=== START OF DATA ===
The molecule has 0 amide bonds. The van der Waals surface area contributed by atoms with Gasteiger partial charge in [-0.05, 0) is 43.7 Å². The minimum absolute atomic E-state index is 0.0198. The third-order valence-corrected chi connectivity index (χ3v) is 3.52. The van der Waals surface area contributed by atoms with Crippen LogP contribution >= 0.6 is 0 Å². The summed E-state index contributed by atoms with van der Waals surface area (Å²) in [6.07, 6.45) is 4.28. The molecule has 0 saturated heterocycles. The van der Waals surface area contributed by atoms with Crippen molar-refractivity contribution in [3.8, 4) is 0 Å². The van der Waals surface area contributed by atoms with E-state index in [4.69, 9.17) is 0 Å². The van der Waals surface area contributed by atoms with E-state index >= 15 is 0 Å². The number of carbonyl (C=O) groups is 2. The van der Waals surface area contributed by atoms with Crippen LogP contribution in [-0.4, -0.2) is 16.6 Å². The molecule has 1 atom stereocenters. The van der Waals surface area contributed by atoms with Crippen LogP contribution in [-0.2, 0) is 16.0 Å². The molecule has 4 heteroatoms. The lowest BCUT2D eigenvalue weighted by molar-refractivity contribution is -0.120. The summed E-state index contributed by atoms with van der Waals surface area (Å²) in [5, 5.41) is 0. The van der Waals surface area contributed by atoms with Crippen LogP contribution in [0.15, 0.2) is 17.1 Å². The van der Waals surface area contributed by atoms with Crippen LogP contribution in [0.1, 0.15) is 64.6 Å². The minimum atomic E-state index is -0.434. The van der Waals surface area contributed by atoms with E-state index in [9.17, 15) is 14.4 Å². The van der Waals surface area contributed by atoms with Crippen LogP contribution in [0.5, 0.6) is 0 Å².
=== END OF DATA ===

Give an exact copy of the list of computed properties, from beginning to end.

The molecule has 0 amide bonds. The van der Waals surface area contributed by atoms with Gasteiger partial charge in [-0.05, 0) is 43.7 Å². The minimum absolute atomic E-state index is 0.0198. The third-order valence-corrected chi connectivity index (χ3v) is 3.52. The van der Waals surface area contributed by atoms with Crippen LogP contribution >= 0.6 is 0 Å². The summed E-state index contributed by atoms with van der Waals surface area (Å²) in [6.07, 6.45) is 4.28. The molecule has 0 saturated heterocycles. The van der Waals surface area contributed by atoms with Crippen molar-refractivity contribution in [3.8, 4) is 0 Å². The van der Waals surface area contributed by atoms with E-state index in [4.69, 9.17) is 0 Å². The van der Waals surface area contributed by atoms with E-state index >= 15 is 0 Å². The number of carbonyl (C=O) groups is 2. The van der Waals surface area contributed by atoms with Crippen LogP contribution in [-0.4, -0.2) is 16.6 Å². The molecule has 1 atom stereocenters. The van der Waals surface area contributed by atoms with Crippen LogP contribution in [-0.2, 0) is 16.0 Å². The molecule has 4 heteroatoms. The lowest BCUT2D eigenvalue weighted by molar-refractivity contribution is -0.120. The summed E-state index contributed by atoms with van der Waals surface area (Å²) in [5, 5.41) is 0. The van der Waals surface area contributed by atoms with Crippen LogP contribution in [0.15, 0.2) is 17.1 Å². The van der Waals surface area contributed by atoms with Crippen LogP contribution in [0.1, 0.15) is 64.6 Å². The minimum atomic E-state index is -0.434. The van der Waals surface area contributed by atoms with E-state index in [9.17, 15) is 14.4 Å². The van der Waals surface area contributed by atoms with Crippen LogP contribution in [0.5, 0.6) is 0 Å².